Subash Rai
- Bangalore, Karnataka, India

December 14, 2017

A. Hello,

Zinc flake coating would suit your function.


Khozem Vahaanwala
Khozem Vahaanwala
Saify Ind
supporting advertiser 
Bengaluru, India
Saify Ind

January 3, 2018

Q. Hello, I'm trying to figure out what the best fasteners would be for an assembly of aluminum framed windows and doors. I try to get 18-8 stainless steel whenever possible. But sometime the choices are 410 Stainless steel or Zinc plated steel.

My questions is what will last longer in terms of corrosion, 410 or zinc plated?

Some of our products will be used on the coast so I would like our fasteners to hold up as long as possible. Any info would be greatly appreciated.
Thank you.

Jeromy Kirsch
- Palm Desert, California, USA

January 2018

A. Hi Jeromy. Although it is possible to electroplate zinc fasteners for severe or very severe service, the zinc fasteners you are liable to find will surely have the minimum zinc plating thickness, 5 microns or perhaps not even, and would not be suitable for such service even if there were not a galvanic compatibility issue (which there is).


pic of Ted Mooney
Ted Mooney, P.E. RET - Pine Beach, New Jersey
Striving to live Aloha

Automotive fastener plating

January 19, 2019

Q. Hi, I'm a perfectionist who's locked up and needs help! I am restoring a car for eventual daily use in Florida Environment. I have powder coated frame ready to assemble the chassis with parts and was going to have all fasteners (below grade 5 due to H embrittlement ) cad plated with conversion coating for best corrosion resistance. Appearance isn't an issue since not visible and I rather like the gold appearance of passivated cad anyway. Though this sounds great for corrosion resistance of the fastener itself it may not be great due to possible galvanic corrosion when connected to the steel frame (assuming the frame is steel!) or the parts being attached. Some fasteners will go into a threaded hole in the steel frame, others might just go through a hole and the threads are in the actual part being attached.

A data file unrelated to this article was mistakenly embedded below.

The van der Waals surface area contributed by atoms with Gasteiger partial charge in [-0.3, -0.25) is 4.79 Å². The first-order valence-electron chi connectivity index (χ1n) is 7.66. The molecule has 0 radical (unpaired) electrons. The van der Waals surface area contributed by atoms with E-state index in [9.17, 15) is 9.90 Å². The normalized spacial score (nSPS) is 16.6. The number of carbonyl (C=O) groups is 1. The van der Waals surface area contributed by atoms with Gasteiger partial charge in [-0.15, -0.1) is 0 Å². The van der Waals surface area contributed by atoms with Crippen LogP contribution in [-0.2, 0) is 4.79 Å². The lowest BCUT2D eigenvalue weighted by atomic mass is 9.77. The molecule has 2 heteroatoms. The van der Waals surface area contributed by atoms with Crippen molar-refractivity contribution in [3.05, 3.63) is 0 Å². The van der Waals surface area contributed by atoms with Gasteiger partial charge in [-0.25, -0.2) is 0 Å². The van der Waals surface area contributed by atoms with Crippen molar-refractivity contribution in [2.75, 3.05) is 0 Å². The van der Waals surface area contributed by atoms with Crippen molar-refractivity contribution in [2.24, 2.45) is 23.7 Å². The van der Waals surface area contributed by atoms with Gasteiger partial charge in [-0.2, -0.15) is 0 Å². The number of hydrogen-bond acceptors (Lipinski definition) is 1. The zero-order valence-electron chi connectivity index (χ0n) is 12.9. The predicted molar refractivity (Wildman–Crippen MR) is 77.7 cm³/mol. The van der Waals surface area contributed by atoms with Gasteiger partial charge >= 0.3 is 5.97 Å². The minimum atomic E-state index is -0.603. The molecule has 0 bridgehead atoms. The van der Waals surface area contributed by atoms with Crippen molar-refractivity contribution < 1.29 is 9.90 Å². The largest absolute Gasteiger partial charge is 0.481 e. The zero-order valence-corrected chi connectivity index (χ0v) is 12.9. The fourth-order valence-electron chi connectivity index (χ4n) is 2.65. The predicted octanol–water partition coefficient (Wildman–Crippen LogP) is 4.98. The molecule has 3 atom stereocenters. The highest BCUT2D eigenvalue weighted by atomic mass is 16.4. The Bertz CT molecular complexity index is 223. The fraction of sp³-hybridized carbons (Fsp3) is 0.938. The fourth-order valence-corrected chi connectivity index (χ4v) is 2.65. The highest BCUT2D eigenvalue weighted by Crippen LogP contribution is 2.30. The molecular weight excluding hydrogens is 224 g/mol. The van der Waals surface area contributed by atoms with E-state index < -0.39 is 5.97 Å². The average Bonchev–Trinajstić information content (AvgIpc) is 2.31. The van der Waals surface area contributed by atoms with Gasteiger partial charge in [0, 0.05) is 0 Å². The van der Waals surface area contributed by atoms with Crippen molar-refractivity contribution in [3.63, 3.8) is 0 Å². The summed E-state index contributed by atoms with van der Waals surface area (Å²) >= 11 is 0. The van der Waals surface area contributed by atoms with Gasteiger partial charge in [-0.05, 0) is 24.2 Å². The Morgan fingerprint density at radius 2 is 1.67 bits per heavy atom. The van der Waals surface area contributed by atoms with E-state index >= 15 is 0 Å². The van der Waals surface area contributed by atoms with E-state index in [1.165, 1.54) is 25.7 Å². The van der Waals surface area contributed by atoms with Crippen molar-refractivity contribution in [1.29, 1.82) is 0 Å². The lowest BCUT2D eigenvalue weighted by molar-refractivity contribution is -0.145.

I realize teams of engineers designed the car and I'm just a dentist so what do I know, I don't want to re-engineering the car but the car probably wasn't designed to last more than a decade and I would like to improve upon it since I will have my lifetime then the kid's plus this is an expensive project taking years. This site is largely where I have learned so much about this and thank you!

Jackson Sullivan
Amateur auto restorer - Oklahoma City, Oklahoma
  ^- Privately contact this inquirer -^

January 2019

A. Hi Doc. Cadmium is not considered environmentally friendly, but if you can get the plating done, cadmium plus gold colored chromate is probably perfect. It is galvanically protective for the bolts and the steel, it's compatible with aluminum if there is any, it's less susceptible to hydrogen embrittlement than zinc or zinc alloy plating, and it's consistent torquing characteristics make it ideal for auto fasteners.

As for its 'environmental unfriendliness', don't feel too guilty. The government's response to the twin scandals of solid cadmium children's jewelry and cadmium paint on children's drinking glasses was just partial & ineffective recalls (see thread 57468 and 58085). Since an ounce of cadmium can promote sustainability by protecting a ton of steel from having to be re-mined, re-smelted, re-cast, re-fabricated, re-heat treated, re-finished, re-sold, and re-landfilled, I say go for it. Good luck!


pic of Ted Mooney
Ted Mooney, P.E. RET - Pine Beach, New Jersey
Striving to live Aloha

January 30, 2019

Q. Thank you so much for the response, after reading through so many articles on this forum throughout the last year and learned so much I had settled on cad with conversion plating. I then looked at a galvanic comparability chart and noticed that when cad fastener and steel or cast iron base were in contact that the cad fastener would corrode; so you are saying that the galvanic interaction is at an acceptable level? I guess I was looking for no corrosion but that may not be practical? Thanks again, Jackson

jackson sullivan [returning]
- oklahoma city, Oklahoma USA

January 2019

A. Yes, the cadmium plating is sacrificial to iron, that's the main reason it's used (to protect the steel from corrosion). Nothing last forever, and eventually all of the cadmium can be consumed, so you can arrive at bare steel ... but if a lot of the iron & steel is painted, the corrosion is slower; and under-hood components tend to be oily and don't stay wet, so that helps, too, because an electrolyte (salty water) is required for corrosion.


pic of Ted Mooney
Ted Mooney, P.E. RET - Pine Beach, New Jersey